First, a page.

in 2002 by more than 40 hours. With winds of up to 20 knots on the last day
of sailing, Zana not only broke the record to reach Noumea but also broke a
spinnaker pole and blew out a spinnaker and a jockey pole. Zana finished
second in last year's Sydney to Hobart. - Stuff.NZ website,,2106,2935840a1823,00.html

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(Letters selected for publication must include the writer's name and may be
edited for clarity or space - 250 words max. This is not a chat room nor a
bulletin board - you only get one letter per subject, so give it your best
shot and don't whine if others disagree.)

* From Tripp Alyn: As the SEISA (Southeastern) rep. to the collegiate
All-America Selection Committee for nine years (1986-94) it was often that
I explained the selection process and consoled top SEISA sailors over their
non-selection. Learning from this is part of the character building process
fostered by college sailing as the young sailors learn many of the "lessons
of life" ... on and off the water. It was tough seeing the hopes & dreams
of these fine young sailors dashed, but the main message which I attempted
to convey to them was the fairness of the collegiate All-American selection

It was not the "smoke-filled room" of political machines, but how they
matched up with their contemporaries when they met in common events. This
process was greatly aided by "The Grid," originally produced by Ann
Campbell in 1987, which allowed a detailed comparison of their performances
in all of the top collegiate events of the season. Numbers don't lie and
the cumulative results greatly aided the ranking of the sailors. The agony
and pressure over the selection of the last three or four sailors from the
final group of (approx.) ten to twelve was always the toughest part, for me
at least. The key to making the final cut always seemed to boil down to a
notable performance which allowed them to break out of the pack. Readers
with concerns over the selection process should refer to:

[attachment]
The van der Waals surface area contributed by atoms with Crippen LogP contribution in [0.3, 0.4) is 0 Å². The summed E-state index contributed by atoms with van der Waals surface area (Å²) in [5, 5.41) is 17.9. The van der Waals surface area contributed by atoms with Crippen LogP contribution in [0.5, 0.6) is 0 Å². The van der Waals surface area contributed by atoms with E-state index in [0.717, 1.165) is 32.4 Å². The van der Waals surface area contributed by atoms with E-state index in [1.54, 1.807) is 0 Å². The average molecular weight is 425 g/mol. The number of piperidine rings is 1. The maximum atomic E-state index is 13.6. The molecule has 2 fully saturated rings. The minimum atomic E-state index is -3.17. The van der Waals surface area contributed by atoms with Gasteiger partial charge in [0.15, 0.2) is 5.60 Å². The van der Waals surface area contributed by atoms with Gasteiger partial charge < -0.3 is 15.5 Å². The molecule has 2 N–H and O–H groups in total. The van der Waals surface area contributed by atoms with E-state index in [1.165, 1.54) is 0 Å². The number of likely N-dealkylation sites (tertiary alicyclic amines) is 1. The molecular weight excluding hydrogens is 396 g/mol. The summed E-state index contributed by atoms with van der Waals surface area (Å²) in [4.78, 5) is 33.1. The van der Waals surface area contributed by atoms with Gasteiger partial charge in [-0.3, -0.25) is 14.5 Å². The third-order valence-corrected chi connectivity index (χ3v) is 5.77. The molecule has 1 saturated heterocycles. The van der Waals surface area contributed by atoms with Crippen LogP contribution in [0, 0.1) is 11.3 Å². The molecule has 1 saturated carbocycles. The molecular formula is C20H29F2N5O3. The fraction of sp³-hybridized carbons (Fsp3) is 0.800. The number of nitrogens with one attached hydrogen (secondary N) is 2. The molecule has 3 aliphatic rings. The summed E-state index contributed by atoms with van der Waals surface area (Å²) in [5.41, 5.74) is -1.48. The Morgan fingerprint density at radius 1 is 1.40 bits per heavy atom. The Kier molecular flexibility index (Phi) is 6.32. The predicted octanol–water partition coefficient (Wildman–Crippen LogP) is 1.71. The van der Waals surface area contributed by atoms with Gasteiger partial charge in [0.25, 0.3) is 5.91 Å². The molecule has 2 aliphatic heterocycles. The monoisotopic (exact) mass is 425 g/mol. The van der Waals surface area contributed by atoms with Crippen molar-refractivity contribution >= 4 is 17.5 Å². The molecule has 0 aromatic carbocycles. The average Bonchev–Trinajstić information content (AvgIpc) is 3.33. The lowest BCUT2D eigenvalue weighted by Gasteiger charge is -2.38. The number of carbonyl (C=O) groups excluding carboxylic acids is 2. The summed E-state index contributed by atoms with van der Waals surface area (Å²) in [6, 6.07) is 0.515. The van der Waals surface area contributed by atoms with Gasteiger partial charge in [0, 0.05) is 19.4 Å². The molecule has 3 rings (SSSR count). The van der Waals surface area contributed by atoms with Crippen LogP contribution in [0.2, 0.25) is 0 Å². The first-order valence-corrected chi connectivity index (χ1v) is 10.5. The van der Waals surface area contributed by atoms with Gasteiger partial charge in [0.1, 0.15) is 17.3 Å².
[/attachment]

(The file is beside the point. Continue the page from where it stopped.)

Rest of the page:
* From Dean Brenner, SAC Chairman: The entire notion of a directly-elected
representative body at US Sailing, like the Sailor Athlete Council, is new
to the organization and to our sport. In response to the many criticisms of
US Sailing and our sport that are lodged in Scuttlebutt and elsewhere, the
Sailor Athlete Council is a new way to have your voice heard. Keep in mind
... SAC is a young organization, and we are in growth mode. We are adding
registered athletes on a daily basis. And we are getting our legs
underneath us, so to speak, both within US Sailing and in our out reach to
registered athletes.

In response to Vincent Casalaina's comments in 'Butt #1599, SAC is working
on its ability to reach out to athletes, but if there is something that
concerns you, you can reach out to us as well. The communication can run
both ways. All SAC representatives are listed on the US Sailing website,
with their email addresses. The more people who register and join SAC, and
the more those people reach out to us proactively, the more we can help
make the change within our sport that we all talk about. If you don't get
involved and register you can't benefit. No cost, little time and you will
be all set to provide input and help us make a difference within US Sailing.

* From David Shulman: I am on the crew of a boat that won the Sappho Trophy
awarded by the YRA of LIS, which is the governing body for racing on
western Long Island Sound. There are numerous USSA members from this area.
While several of our crew are USSA members, none of us is eligible for SAC.
Virtually no one I know is. Not right, it is!

* From Peter O. Allen, Sr: Francois Haussauer claims the folks on his
naturist charter cruise were just friends? I suspect he 'barely' knew them.

* From Tom Cain: I noted (with great pleasure) that, in today's Scuttlebutt
pictures of Senator Kennedy, he "appeared to be" not wearing a PFD! Maybe
the sailing community should ask him to be it's governmental advocate?

* From Vincent Casalaina: I'd like to follow up on Leslie DeMeuse's comment
on televising sailing events. I too have been producing videos of sailing
for a long time - both for broadcast and the internet. I believe to attract
an audience you need to tell a compelling story and that means doing more
than just covering the race around the track. Too often the story gets
buried under the eye candy that is a part of so much of sports television.
You've got to find some way of bringing the audience into the story that's
developing on board the boats. That means providing the audience a chance
to feel the excitement of the competitors. We all know its there. We've all
felt it when we race ourselves. To tell that story you've got to have your
cameras, and especially your microphones, on board and picking up the drama
that is there and using the announcers to explain the significance of
what's being said on board. It helps to have a close race, but it's the
little stories that go on that will really have an impact.

* From Steve Johnson: The very first thing we need to do to get broader
public appreciation of sailing as a sport is to stop calling it yachting -
everywhere and all the time. The word yacht has exceptionally negative
connotations when associated with our sport that no amount of effort -
including "yachtcams" on AC boats - is going to overcome. Talking with
non-sailing friends, I sometimes get the impression they think when the
starting gun goes off, we "commence yachting" and breakout the gin and tonics.

These days, I spend a lot of time thinking about the hereafter. I go
somewhere to get something and then wonder what I'm here after.